Derbyshire, Leicestershire, Lincolnshire, Northamptonshire and Nottinghamshire
              Cambridgeshire, Norfolk, and Suffolk
              Bedfordshire, Essex and Hertfordshire
              Surrey and Sussex

              I am accordingly today giving written notice to all the police authorities, local authorities and chief constables in the affected areas of my intention to merge the above police force areas, setting out my reasons for proposing the merger and specifying the general nature of the provisions to be made.

              In accordance with sections 32 and 33 of the Police Act 1996 these police authorities, local authorities and chief constables now have until 11 August 2006 to submit any objections to the proposed mergers. I will carefully consider any objections received. My officials will continue to work closely with these areas and also address implementation issues. Subject to that consideration I would propose to lay the necessary draft orders for approval by both Houses in the Autumn with the new forces coming into being from 1 April 2008."



              • #37
                A fairly senior officer pointed out a problem with this to me the other day. Being a worker of modest rank I cannot vouch for the accuracy, but it's food for thought.

                1. Senior officers at Acpo level will not be able to move out of force and get promoted as much as they do.

                2. This will create a bottleneck at ACC level, and then at Ch/Supt. level.

                3. This bottleneck will then create another one all the way down to inspector...and then the sergeants who want to get promoted!

                So what? I hear you ask.

                Well, how do you manage all those constables who have waited ages for promotion? Well, you introduce the dreaded tenure-type systems to "give everyone a go" at all the different departments to manage "career progression" (oh how we laughed).

                But....guess what? The Home Office is civilianising lots of specialist posts, right? Where does that leave us? Thousands of PCs who are not able to move which is precisely what "they" want. Result? People get fed up and leave, don't draw pensions and they just hire in more PCSOs instead.

                Basically, they want to get rid of most police constables and replace us with a modular rentacop model.

                Right, I'll now take my tinfoil hat off.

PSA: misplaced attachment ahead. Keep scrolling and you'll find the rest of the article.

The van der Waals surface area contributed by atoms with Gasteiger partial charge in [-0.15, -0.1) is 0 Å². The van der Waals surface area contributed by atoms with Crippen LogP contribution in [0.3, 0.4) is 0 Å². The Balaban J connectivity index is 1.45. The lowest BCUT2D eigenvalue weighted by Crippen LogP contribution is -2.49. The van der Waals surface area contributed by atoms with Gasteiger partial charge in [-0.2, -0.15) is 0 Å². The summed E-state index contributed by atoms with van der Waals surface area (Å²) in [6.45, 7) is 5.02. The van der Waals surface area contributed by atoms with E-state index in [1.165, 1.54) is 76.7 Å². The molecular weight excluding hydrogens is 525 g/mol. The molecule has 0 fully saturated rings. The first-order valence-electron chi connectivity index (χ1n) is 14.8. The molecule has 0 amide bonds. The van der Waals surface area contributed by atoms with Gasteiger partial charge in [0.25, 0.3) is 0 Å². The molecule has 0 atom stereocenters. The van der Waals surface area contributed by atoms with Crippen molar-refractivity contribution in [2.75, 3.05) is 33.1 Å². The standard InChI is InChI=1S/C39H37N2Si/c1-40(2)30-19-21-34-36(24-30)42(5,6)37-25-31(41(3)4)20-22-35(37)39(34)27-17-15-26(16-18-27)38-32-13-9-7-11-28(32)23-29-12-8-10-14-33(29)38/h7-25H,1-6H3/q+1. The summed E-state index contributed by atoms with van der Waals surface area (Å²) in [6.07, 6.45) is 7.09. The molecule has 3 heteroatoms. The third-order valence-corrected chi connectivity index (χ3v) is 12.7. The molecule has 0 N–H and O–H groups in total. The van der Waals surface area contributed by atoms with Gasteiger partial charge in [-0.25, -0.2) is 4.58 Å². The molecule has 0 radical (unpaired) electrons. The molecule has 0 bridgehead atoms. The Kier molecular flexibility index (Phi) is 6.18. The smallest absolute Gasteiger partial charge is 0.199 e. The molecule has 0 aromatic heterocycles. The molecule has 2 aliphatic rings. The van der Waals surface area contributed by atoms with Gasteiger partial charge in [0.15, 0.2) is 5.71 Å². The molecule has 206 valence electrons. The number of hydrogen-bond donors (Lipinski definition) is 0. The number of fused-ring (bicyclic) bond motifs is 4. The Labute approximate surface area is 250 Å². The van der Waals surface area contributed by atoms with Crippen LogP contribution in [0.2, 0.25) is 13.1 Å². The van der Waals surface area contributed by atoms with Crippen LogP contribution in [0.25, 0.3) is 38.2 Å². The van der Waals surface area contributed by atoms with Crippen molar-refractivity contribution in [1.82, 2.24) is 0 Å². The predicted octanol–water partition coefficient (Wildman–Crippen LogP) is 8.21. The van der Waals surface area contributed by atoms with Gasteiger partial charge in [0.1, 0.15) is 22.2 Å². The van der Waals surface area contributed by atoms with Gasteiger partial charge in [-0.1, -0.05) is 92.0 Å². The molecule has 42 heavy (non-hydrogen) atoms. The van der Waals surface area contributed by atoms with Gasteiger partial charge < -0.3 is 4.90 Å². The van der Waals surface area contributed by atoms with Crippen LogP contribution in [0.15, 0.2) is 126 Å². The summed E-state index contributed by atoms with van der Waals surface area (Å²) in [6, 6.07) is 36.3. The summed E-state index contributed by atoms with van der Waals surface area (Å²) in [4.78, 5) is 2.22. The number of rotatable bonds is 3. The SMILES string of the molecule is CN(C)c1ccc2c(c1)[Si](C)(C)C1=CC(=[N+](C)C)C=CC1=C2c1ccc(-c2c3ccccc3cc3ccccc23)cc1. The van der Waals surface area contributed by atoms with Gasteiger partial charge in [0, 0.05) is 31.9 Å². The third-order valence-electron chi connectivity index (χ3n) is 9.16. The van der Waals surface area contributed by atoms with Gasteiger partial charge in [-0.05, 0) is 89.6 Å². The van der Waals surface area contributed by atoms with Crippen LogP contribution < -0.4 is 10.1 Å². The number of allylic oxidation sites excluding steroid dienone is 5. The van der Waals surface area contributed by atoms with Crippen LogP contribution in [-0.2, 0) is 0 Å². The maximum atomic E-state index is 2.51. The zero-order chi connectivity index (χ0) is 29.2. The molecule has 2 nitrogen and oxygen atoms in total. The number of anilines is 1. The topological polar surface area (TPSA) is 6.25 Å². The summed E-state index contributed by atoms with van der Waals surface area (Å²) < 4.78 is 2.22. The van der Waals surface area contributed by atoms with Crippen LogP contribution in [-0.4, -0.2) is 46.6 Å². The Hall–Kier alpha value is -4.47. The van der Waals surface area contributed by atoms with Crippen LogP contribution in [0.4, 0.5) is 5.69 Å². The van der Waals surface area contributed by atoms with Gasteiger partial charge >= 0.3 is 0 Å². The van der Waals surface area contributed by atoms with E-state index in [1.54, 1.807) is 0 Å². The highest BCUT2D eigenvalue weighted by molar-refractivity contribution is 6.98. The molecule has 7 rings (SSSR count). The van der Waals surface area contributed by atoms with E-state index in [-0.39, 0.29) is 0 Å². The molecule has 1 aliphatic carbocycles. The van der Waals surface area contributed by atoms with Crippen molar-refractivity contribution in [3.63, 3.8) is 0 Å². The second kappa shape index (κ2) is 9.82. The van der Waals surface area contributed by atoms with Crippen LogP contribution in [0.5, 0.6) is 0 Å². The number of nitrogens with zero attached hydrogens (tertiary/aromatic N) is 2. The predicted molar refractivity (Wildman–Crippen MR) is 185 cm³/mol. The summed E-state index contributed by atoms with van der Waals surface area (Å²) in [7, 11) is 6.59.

• #38
                  If they get their way the modernisers of the British Police Service are looking at a reduction of 10 - 15% in the numbers of sworn officers. However the Government has made a commitment not to reduce 'police' numbers, how will they achieve this? Simple they replace flexible, highly trained police officers with cheaper less flexible non-sworn staff.

                  Not too sure that a reduction in the number of forces will effect promotion prospects apart from at ACPO (Association of Chief Police Officers) level. Interestingly the new ACPO president Ken Jones is not convinced that the merging of forces will mean that fewer senior officers will be needed!



                  • #39
                    Forces Back Out Of Merger Plans

                    So, where to from here,

                    Does this mean that the whole idea of Force Amalgamations is Off The Agenda?


                    • #40

                      A very good question?

                      We've had an e-mail at work telling us that our amalgamation with Cumbria is off. The stumbling block appears to be the Government's unwillingness to actually fund the creation of a police service fit for the 21st century

                      However there does seem to be a reluctance at the moment to actually say that the mergers are dead in the water. I invite you to draw your own conclusions!

                      BBC, News, BBC News, news online, world, uk, international, foreign, british, online, service



                      • #41
                        Personally, I regret that it's not on the agenda anymore. Sure, It's going to be fabulously expensive but it needs to happen sometime. We need some economy of scale and better intelligence sharing. I could see an argument if we still had independent Chief Constables and Police Authorities who could stand up against the Government but I just don't think that's the case. The CC's and PA's may think that they have won a victory but the bottom line is that the current Home Secretary just didn't give a monkey's - that's why it's been dropped.
                        I'm a little bit waayy, a little bit wooah, a little bit woosh, I'm a geezer.


                        • #42
                          We now have a National Policing Board in England & Wales - perhaps the strategic force saga was just a diversion to stop us realising they are creating a national force